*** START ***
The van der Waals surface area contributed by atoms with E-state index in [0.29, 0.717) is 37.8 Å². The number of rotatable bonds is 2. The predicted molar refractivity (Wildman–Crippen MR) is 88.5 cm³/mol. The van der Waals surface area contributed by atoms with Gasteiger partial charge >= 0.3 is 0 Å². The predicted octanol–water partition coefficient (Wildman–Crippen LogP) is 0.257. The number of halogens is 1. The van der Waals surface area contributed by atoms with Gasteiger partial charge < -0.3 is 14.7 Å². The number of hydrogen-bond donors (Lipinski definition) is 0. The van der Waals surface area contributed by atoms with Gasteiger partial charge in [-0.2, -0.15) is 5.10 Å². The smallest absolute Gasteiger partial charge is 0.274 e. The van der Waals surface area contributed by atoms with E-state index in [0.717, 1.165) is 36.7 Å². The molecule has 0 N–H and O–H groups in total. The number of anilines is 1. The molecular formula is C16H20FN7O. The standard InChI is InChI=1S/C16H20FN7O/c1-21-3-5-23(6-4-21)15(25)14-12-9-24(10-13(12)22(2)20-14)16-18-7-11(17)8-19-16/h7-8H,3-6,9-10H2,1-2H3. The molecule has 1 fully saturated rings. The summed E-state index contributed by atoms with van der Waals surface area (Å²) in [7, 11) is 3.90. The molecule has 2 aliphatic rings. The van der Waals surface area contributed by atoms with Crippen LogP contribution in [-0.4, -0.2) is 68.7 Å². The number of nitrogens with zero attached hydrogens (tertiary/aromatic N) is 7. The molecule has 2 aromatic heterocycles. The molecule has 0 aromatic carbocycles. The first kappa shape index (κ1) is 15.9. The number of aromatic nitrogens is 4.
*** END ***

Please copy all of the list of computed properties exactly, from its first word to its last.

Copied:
The van der Waals surface area contributed by atoms with E-state index in [0.29, 0.717) is 37.8 Å². The number of rotatable bonds is 2. The predicted molar refractivity (Wildman–Crippen MR) is 88.5 cm³/mol. The van der Waals surface area contributed by atoms with Gasteiger partial charge >= 0.3 is 0 Å². The predicted octanol–water partition coefficient (Wildman–Crippen LogP) is 0.257. The number of halogens is 1. The van der Waals surface area contributed by atoms with Gasteiger partial charge < -0.3 is 14.7 Å². The number of hydrogen-bond donors (Lipinski definition) is 0. The van der Waals surface area contributed by atoms with Gasteiger partial charge in [-0.2, -0.15) is 5.10 Å². The smallest absolute Gasteiger partial charge is 0.274 e. The van der Waals surface area contributed by atoms with E-state index in [0.717, 1.165) is 36.7 Å². The molecule has 0 N–H and O–H groups in total. The number of anilines is 1. The molecular formula is C16H20FN7O. The standard InChI is InChI=1S/C16H20FN7O/c1-21-3-5-23(6-4-21)15(25)14-12-9-24(10-13(12)22(2)20-14)16-18-7-11(17)8-19-16/h7-8H,3-6,9-10H2,1-2H3. The molecule has 1 fully saturated rings. The summed E-state index contributed by atoms with van der Waals surface area (Å²) in [7, 11) is 3.90. The molecule has 2 aliphatic rings. The van der Waals surface area contributed by atoms with Crippen LogP contribution in [-0.4, -0.2) is 68.7 Å². The number of nitrogens with zero attached hydrogens (tertiary/aromatic N) is 7. The molecule has 2 aromatic heterocycles. The molecule has 0 aromatic carbocycles. The first kappa shape index (κ1) is 15.9. The number of aromatic nitrogens is 4.